Freedom of Religion and Worshiping in Texas Prisons Brown v. Collier (2019)

Inmate Praying

A lack of Muslim volunteers led to fewer opportunities for Muslim worship when compared with more mainstream faiths.

By Jacob David Glenn

Bobby Brown, an inmate in the state of Texas, took issue with a Texas Department of Criminal Justice policy that adversely affected Muslim inmates. Policy in Texas state prisons dictates that religious services be supervised by prison staff or volunteers. A lack of Muslim volunteers led to fewer opportunities for Muslim worship when compared with more mainstream faiths. In Brown v. Collier (Fifth Circuit, July 2, 2019), the U.S. Court of Appeals for the Fifth Circuit determined that a relative dearth of worship opportunity caused, not by the state directly but by a lack of volunteers, was not a constitutional violation.

The Religious Land Use and Institutionalized Persons Act (RLUIPA) states, in part, that a government may not impose a substantial burden upon an institutionalized person’s federal right to freedom of religion “even if the burden results from a rule of general applicability.”[1] A burden resulting from a rule of general applicability will only be permitted when the government demonstrates that such a rule “(1) is in furtherance of a compelling governmental interest; and (2) is the least restrictive means of furthering that compelling governmental interest.”[2]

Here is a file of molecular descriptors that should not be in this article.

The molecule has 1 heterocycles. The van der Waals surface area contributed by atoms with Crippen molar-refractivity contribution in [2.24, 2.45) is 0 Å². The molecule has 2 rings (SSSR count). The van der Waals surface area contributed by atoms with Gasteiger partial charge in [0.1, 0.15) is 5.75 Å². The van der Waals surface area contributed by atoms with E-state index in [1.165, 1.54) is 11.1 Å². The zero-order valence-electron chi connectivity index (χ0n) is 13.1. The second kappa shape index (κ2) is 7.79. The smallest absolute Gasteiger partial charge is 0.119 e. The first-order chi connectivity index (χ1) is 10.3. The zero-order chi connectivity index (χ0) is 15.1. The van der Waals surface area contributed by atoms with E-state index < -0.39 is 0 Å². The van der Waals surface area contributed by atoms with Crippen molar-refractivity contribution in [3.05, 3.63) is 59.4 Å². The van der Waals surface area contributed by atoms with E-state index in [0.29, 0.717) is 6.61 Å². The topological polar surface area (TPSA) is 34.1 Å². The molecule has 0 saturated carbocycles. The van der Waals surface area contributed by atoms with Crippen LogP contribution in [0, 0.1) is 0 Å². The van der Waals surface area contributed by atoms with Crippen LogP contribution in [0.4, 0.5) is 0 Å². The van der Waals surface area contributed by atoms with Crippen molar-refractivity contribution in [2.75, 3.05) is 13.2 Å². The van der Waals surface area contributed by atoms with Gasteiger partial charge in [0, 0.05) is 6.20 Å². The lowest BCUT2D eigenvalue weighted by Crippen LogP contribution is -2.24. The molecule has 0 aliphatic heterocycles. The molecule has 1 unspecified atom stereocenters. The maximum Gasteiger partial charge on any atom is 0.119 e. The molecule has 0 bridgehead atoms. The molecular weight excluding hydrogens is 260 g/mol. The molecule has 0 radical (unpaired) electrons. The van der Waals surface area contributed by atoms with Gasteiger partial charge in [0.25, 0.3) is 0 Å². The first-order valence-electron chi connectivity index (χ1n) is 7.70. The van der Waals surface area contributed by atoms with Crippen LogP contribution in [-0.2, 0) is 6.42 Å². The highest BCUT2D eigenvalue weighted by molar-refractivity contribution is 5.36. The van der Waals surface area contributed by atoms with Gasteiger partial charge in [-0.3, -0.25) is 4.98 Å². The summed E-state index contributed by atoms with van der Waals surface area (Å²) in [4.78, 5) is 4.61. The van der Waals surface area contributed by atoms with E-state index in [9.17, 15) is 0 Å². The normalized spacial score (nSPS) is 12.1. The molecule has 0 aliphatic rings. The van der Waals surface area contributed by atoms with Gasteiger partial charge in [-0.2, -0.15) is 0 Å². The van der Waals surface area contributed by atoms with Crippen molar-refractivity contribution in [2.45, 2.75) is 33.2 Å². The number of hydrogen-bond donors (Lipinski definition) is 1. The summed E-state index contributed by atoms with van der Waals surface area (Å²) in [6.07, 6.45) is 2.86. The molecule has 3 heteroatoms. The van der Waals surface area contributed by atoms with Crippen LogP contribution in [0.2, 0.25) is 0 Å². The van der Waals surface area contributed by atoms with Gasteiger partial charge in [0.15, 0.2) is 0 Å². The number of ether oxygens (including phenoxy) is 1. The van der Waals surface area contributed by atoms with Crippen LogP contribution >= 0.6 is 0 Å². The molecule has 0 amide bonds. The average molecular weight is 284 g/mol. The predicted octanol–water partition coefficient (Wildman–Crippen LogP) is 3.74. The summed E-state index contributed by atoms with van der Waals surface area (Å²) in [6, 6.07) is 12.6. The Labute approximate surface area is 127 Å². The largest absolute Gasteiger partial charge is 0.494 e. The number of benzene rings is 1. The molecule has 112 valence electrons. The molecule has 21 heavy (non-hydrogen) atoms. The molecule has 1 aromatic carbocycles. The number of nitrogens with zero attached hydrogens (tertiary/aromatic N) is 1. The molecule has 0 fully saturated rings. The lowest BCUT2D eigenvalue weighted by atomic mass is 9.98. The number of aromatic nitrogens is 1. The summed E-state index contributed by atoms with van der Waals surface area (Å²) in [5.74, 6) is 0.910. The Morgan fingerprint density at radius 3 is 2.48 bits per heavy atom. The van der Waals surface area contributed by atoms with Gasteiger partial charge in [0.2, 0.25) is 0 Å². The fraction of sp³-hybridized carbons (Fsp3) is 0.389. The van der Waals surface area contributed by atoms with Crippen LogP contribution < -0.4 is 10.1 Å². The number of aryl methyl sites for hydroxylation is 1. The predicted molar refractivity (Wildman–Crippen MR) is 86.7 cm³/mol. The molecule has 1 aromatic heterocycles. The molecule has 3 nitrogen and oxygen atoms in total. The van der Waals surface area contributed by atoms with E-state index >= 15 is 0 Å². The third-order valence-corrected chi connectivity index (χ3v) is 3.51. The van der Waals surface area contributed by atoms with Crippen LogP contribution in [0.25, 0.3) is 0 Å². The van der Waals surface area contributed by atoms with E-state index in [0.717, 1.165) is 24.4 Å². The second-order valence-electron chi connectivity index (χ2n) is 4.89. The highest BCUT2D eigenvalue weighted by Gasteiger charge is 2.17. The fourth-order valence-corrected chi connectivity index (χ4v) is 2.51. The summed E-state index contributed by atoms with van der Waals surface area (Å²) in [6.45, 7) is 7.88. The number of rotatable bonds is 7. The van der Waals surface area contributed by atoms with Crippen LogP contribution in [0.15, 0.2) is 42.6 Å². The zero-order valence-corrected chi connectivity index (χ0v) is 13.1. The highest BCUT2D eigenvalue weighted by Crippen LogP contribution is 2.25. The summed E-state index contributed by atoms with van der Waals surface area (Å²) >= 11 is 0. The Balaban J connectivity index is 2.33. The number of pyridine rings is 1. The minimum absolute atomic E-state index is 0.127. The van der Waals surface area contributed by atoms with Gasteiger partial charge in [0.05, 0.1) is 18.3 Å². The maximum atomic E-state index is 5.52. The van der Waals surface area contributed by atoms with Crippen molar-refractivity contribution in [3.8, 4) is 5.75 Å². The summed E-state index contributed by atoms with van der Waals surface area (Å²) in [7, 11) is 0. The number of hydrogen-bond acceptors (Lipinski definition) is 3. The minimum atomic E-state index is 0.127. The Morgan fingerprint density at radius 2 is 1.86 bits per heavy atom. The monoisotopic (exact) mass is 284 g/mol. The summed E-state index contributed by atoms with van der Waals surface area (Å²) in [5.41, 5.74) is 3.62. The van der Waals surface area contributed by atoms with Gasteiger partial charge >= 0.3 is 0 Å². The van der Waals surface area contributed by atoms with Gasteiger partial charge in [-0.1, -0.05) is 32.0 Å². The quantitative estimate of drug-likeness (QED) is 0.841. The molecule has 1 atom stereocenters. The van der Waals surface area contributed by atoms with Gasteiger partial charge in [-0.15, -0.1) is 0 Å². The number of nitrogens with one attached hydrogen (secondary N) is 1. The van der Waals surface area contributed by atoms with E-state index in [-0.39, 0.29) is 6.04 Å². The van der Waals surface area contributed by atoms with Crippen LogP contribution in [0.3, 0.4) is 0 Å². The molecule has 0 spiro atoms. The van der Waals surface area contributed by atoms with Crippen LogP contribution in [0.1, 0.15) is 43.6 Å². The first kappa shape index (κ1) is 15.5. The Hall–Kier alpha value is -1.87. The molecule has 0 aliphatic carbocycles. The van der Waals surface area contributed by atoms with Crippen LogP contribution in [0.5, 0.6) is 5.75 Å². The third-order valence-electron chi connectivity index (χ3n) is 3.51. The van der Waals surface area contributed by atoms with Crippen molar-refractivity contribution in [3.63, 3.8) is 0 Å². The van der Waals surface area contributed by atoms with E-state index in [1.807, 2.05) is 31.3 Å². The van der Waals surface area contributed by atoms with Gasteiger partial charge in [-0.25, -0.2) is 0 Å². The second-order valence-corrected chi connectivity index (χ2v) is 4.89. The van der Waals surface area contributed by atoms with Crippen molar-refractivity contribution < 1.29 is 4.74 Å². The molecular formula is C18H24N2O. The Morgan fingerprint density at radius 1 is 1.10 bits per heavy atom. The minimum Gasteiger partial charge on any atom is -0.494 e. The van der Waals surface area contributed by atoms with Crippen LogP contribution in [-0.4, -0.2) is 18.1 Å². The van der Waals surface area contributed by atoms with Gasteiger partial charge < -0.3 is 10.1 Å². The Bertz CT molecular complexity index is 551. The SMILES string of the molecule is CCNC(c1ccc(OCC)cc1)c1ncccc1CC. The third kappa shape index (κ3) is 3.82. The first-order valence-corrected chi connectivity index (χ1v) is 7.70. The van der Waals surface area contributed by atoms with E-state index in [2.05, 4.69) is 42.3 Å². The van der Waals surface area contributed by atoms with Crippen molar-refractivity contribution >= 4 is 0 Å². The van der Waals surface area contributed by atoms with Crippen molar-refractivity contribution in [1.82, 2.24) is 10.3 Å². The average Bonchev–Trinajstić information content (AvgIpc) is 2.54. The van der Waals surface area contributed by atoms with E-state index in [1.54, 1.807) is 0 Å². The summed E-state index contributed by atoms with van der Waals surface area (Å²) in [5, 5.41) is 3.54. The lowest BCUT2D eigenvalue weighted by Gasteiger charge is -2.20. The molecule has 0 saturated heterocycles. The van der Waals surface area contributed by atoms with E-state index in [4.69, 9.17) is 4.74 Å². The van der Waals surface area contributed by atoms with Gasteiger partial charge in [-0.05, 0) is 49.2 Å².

In the ’70s, the Texas Department of Criminal Justice (TDCJ) adhered to a policy requiring a chaplain or other prison-approved outside volunteer(s) be present for religious gatherings of groups larger than four inmates.[3] This practice is called “direct” supervision.[4] Bobby Brown — a Muslim inmate — commenced action in the ’70s against the TDCJ to make an exception for Islamic religious assemblies in Texas prisons because a scarcity of Muslim chaplains and volunteers translated to a scarcity of gatherings.[5] In response, the TDCJ issued a 1977 decree that made an exception allowing Muslim gatherings to be monitored under “indirect” supervision; under indirect supervision, a nearby staff member “observes the religious gathering intermittently, through windows or by the use of audio or video equipment, but does not remain present in the room or area where the activity is occurring.”[6]